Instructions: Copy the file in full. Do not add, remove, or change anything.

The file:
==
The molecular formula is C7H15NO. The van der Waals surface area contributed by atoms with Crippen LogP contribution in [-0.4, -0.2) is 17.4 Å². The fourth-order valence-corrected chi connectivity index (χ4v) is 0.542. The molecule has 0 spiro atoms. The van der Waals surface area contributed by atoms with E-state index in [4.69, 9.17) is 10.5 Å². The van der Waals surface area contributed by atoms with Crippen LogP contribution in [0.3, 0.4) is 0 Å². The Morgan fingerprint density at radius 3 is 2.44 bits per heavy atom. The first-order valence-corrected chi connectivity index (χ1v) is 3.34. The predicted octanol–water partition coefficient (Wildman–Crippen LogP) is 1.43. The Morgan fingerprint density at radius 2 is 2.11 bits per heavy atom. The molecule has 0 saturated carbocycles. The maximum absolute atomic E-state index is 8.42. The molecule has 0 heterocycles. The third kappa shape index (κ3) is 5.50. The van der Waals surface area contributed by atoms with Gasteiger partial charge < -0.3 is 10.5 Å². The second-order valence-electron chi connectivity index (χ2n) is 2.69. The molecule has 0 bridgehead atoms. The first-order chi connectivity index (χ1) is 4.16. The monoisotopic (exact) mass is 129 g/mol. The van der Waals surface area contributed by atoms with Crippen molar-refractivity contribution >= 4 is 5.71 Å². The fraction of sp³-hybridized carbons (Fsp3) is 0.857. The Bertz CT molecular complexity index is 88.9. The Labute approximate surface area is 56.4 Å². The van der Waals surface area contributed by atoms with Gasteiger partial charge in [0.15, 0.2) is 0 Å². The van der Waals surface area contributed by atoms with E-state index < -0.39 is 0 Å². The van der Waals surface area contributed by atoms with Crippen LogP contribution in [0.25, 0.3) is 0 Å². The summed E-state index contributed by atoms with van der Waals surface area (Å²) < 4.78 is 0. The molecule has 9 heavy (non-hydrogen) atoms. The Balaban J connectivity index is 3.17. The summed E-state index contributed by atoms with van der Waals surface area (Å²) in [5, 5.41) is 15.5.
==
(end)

The molecular formula is C7H15NO. The van der Waals surface area contributed by atoms with Crippen LogP contribution in [-0.4, -0.2) is 17.4 Å². The fourth-order valence-corrected chi connectivity index (χ4v) is 0.542. The molecule has 0 spiro atoms. The van der Waals surface area contributed by atoms with E-state index in [4.69, 9.17) is 10.5 Å². The van der Waals surface area contributed by atoms with Crippen LogP contribution in [0.3, 0.4) is 0 Å². The Morgan fingerprint density at radius 3 is 2.44 bits per heavy atom. The first-order valence-corrected chi connectivity index (χ1v) is 3.34. The predicted octanol–water partition coefficient (Wildman–Crippen LogP) is 1.43. The Morgan fingerprint density at radius 2 is 2.11 bits per heavy atom. The molecule has 0 saturated carbocycles. The maximum absolute atomic E-state index is 8.42. The molecule has 0 heterocycles. The third kappa shape index (κ3) is 5.50. The van der Waals surface area contributed by atoms with Gasteiger partial charge < -0.3 is 10.5 Å². The second-order valence-electron chi connectivity index (χ2n) is 2.69. The molecule has 0 bridgehead atoms. The first-order chi connectivity index (χ1) is 4.16. The monoisotopic (exact) mass is 129 g/mol. The van der Waals surface area contributed by atoms with Crippen molar-refractivity contribution >= 4 is 5.71 Å². The fraction of sp³-hybridized carbons (Fsp3) is 0.857. The Bertz CT molecular complexity index is 88.9. The Labute approximate surface area is 56.4 Å². The van der Waals surface area contributed by atoms with Gasteiger partial charge in [0.15, 0.2) is 0 Å². The van der Waals surface area contributed by atoms with E-state index < -0.39 is 0 Å². The van der Waals surface area contributed by atoms with Crippen LogP contribution in [0.25, 0.3) is 0 Å². The summed E-state index contributed by atoms with van der Waals surface area (Å²) < 4.78 is 0. The molecule has 9 heavy (non-hydrogen) atoms. The Balaban J connectivity index is 3.17. The summed E-state index contributed by atoms with van der Waals surface area (Å²) in [5, 5.41) is 15.5.